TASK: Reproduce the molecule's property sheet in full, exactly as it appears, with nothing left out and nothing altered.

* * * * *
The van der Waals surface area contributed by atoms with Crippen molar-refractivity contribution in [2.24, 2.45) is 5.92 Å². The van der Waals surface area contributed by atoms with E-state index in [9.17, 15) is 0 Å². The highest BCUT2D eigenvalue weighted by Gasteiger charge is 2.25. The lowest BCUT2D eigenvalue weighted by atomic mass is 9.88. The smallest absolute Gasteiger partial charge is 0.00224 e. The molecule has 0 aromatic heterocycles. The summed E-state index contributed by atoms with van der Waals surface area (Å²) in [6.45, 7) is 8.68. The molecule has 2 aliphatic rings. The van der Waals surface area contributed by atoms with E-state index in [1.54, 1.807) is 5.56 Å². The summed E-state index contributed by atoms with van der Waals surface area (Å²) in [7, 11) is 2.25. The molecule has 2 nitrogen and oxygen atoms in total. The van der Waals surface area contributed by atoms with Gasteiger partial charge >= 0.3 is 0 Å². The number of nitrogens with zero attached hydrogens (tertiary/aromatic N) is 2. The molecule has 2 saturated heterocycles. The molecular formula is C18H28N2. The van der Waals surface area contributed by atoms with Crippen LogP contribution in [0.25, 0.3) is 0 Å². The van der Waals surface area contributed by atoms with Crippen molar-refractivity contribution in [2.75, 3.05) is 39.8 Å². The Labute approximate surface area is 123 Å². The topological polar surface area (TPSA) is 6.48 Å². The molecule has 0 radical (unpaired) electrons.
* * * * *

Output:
The van der Waals surface area contributed by atoms with Crippen molar-refractivity contribution in [2.24, 2.45) is 5.92 Å². The van der Waals surface area contributed by atoms with E-state index in [9.17, 15) is 0 Å². The highest BCUT2D eigenvalue weighted by Gasteiger charge is 2.25. The lowest BCUT2D eigenvalue weighted by atomic mass is 9.88. The smallest absolute Gasteiger partial charge is 0.00224 e. The molecule has 0 aromatic heterocycles. The summed E-state index contributed by atoms with van der Waals surface area (Å²) in [6.45, 7) is 8.68. The molecule has 2 aliphatic rings. The van der Waals surface area contributed by atoms with E-state index in [1.54, 1.807) is 5.56 Å². The summed E-state index contributed by atoms with van der Waals surface area (Å²) in [7, 11) is 2.25. The molecule has 2 nitrogen and oxygen atoms in total. The van der Waals surface area contributed by atoms with Gasteiger partial charge >= 0.3 is 0 Å². The number of nitrogens with zero attached hydrogens (tertiary/aromatic N) is 2. The molecule has 2 saturated heterocycles. The molecular formula is C18H28N2. The van der Waals surface area contributed by atoms with Crippen LogP contribution in [0.25, 0.3) is 0 Å². The van der Waals surface area contributed by atoms with Crippen molar-refractivity contribution in [2.75, 3.05) is 39.8 Å². The Labute approximate surface area is 123 Å². The topological polar surface area (TPSA) is 6.48 Å². The molecule has 0 radical (unpaired) electrons.